(III) Lieutenant Benjamin, son of William Cleaves, was born in Beverly, Oct. 23, 1693, and died there Sept. 14, 1775. He was a prominent citizen, and lieutenant of the military company. He married June 2, 1719, at Beverly, Rebecca Conant, born March 29, 1696, died Sept. 13, 1770, daughter of John and Bethia (Mansfield) Conant. Her father was born Dec. 15, 1652, at Beverly, inherited a lot given his father in 1666 by his grandfather, Governor Roger Conant, and followed farming; was a soldier in Captain Samuel Appleton's company in King Philip's war; deacon of First Church of Beverly, Aug. 23, 1691; died Sept. 30, 1724. Lot Conant, father of John Conant, was born in 1624, at Nantasket or Cape Ann; resided early at Marblehead and was a grantee in 1657; selectman in 1662; was given the homestead and other land of his father at Beverly, leased back to his parents for the nominal rental of a kernel of corn yearly during their lives; his wife Elizabeth was daughter of Rev. William Walton, graduate of Emanuel College in 1621, receiving his A. M. in 1625 and having Seaton parish in Devonshire before coming to America, settled at Hingham, Weymouth and Marblehead, where he was minister. Roger Conant, son of Richard and Agnes, father of Lot Conant, mentioned above, was baptized at Budleigh, England, April 9, 1592, came to Plymouth about 1622, and removed soon to Nantasket; was recommended by friends in England to the Western Adventurers as a successor to Mr. thomas Gardner at the Cape Ann Colony, and took charge there in 1625. On the failure of the colony at the end of a year, he with others removed to Naumkeag, later called Salem. Conant is conceded by many to be the first governor of Massachusetts Bay, followed by Winthrop, who brought more settlers to Naumkeag, which Conant virtually founded. He was admitted freeman May 18, 1631; was town officer, deputy to the general court; his son Roger was the first child born in Salem.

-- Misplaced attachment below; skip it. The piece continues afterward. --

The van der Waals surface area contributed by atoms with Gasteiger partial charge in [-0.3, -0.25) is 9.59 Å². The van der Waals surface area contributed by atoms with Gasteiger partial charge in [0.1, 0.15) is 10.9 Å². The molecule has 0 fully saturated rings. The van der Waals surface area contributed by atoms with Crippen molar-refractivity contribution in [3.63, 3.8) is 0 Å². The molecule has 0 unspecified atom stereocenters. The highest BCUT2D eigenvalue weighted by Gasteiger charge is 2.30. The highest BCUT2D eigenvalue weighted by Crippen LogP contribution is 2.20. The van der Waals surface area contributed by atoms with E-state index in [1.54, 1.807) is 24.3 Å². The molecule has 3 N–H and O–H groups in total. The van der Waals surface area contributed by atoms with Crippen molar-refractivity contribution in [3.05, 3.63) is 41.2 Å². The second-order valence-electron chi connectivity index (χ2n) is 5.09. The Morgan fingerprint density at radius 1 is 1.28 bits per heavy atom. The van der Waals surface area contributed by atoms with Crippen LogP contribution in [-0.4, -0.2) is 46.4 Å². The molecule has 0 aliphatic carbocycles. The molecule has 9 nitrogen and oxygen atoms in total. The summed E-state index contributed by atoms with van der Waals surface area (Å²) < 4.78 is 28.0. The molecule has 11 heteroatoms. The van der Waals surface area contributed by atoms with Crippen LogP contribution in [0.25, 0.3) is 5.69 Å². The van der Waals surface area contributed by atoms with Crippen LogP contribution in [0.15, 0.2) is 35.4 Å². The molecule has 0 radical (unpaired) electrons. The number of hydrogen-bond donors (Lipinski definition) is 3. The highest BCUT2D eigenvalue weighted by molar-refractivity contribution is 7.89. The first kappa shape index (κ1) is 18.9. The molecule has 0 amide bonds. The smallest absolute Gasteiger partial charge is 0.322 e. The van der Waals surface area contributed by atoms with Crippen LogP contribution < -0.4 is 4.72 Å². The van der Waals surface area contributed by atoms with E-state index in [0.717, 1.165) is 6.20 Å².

Children of Lieut. Benjamin & Rebecca (Conant) Cleaves, b. at Beverly:
1. Bethia, b. July 25, 1720, bap. Nov. 25, 1721.
2. Benjamin, b. Jan. 4, 1721-22, died at Beverly, Aug. 16, 1808.
3. Joshua, b. Feb. 2, 1723-24, mentioned below.
4. Deborah, b. Jan. 10, 1725-26.
5. Rebecca, b. Feb. 29, 1728.
6. Lydia, b. Aug. 29, 1731.
7. Joseph, bap. March 24, 1733-34.
8. Andrew, born Oct. 1, 1735.

(IV) Captain Joshua, son of Lieut. Benjamin Cleaves, was a farmer in Beverly, a prominent citizen. He was a soldier in the revolution from the second parish, in Captain Caleb Dodge's company, on the Lexington alarm. He was drafted by Captain Woodbury, notwithstanding the fact that he was fifty-three years old, for three months in Colonel Henry Herrick's regiment, and asked to be excused on the ground that he already had a son and apprentice in the army and had contributed money to the support of the Continental army. He was released from service by the council Aug. 22, 1777, but later was captain in Woodbury's regiment.